‘‘This incident took place in the middle of several contentious disputes involving the plaintiff and the [department]. All the clashes between the plaintiff and the department are presently subject to grievance procedures, including the actual referral for the psychiatric examination, and are not part of this litigation.[2] The circumstances, however, surrounding his referral for an examination are a necessary part of this litigation.'' (Footnote added.) The court, thereafter, made the following findings of fact.

         The plaintiff was first employed by the city as a special police officer in 1977. He became a patrol officer in 1985 and a sergeant with supervisory responsibilities in 1992. Reynaldo Arriaga was one of the patrol officers whom the plaintiff supervised. In approximately 2004, Arriaga lodged six complaints against the plaintiff, alleging that he had violated department policy. The department internal affairs division investigated and found that five of the six complaints were unsubstantiated. As to the sixth complaint, the internal affairs division found that the plaintiff had violated department policy.[3]Officer Murphy Pierce witnessed the encounter between the plaintiff and Arriaga and corroborated Arriaga's version of the event that gave rise to his harassment complaint.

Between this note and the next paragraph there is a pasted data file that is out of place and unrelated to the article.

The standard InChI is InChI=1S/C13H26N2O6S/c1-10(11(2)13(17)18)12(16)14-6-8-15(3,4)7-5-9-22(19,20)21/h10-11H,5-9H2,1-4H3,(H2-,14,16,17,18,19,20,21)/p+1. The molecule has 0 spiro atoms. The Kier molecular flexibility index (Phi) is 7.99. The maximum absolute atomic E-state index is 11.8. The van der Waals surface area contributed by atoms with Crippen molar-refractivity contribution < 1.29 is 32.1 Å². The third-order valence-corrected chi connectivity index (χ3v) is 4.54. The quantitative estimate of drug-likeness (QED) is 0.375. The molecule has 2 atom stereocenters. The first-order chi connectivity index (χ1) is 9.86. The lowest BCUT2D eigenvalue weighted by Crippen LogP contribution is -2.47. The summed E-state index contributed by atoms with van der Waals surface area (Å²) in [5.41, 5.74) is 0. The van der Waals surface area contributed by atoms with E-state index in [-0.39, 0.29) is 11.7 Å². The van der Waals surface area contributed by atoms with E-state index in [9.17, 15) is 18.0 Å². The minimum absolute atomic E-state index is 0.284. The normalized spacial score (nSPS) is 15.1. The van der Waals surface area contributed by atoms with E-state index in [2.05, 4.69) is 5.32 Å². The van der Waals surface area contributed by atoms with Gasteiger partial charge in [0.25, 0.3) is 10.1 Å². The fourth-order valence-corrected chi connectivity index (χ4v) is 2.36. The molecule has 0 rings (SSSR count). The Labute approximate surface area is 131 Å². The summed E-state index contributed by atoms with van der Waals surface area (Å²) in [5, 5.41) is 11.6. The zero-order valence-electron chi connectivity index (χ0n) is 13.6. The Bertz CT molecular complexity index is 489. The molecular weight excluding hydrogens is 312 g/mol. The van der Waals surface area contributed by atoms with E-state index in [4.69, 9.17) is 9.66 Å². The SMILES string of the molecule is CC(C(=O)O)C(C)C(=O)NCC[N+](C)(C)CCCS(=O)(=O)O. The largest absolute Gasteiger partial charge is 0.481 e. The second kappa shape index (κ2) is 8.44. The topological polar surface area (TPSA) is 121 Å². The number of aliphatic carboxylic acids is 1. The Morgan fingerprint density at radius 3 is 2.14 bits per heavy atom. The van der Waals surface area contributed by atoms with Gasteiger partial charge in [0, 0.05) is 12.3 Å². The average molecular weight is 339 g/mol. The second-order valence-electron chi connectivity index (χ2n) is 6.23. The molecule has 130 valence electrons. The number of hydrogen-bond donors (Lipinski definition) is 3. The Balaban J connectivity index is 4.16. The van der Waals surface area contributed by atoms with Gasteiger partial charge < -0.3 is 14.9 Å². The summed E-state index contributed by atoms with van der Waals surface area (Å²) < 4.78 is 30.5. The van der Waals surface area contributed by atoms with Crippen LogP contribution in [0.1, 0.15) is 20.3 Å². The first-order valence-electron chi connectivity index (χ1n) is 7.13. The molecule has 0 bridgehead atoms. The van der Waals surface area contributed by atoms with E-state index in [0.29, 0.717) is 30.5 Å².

During the time the plaintiff was a police officer, he sustained several service-related injuries and was placed on inactive duty from time to time. In February, 2005, he was unable to perform his duties as a patrol officer and was placed on the department sick and injured management list. Captain A.J. Perez was responsible for the department's sick and injured management program and, therefore, kept track of the status and medical records of officers who were either sick or injured. The plaintiff was required to meet regularly with Perez. According to Perez, the plaintiff was consumed with the outcome of the internal affairs investigation. Whenever he met or saw Perez, the plaintiff launched into a litany of complaints about the internal affairs process, claiming that he had endured an injustice and that he suffered anguish as a result of the investigation. The plaintiff also talked about the matter to Captain Chapman, who over time ‘‘disappeared'' whenever he saw the plaintiff coming. Sergeant Joseph Hernandez, the department clerk, was not friendly with the plaintiff, but when the two of them spoke, the plaintiff repeated his complaints about the internal affairs division and accused everyone involved of lying.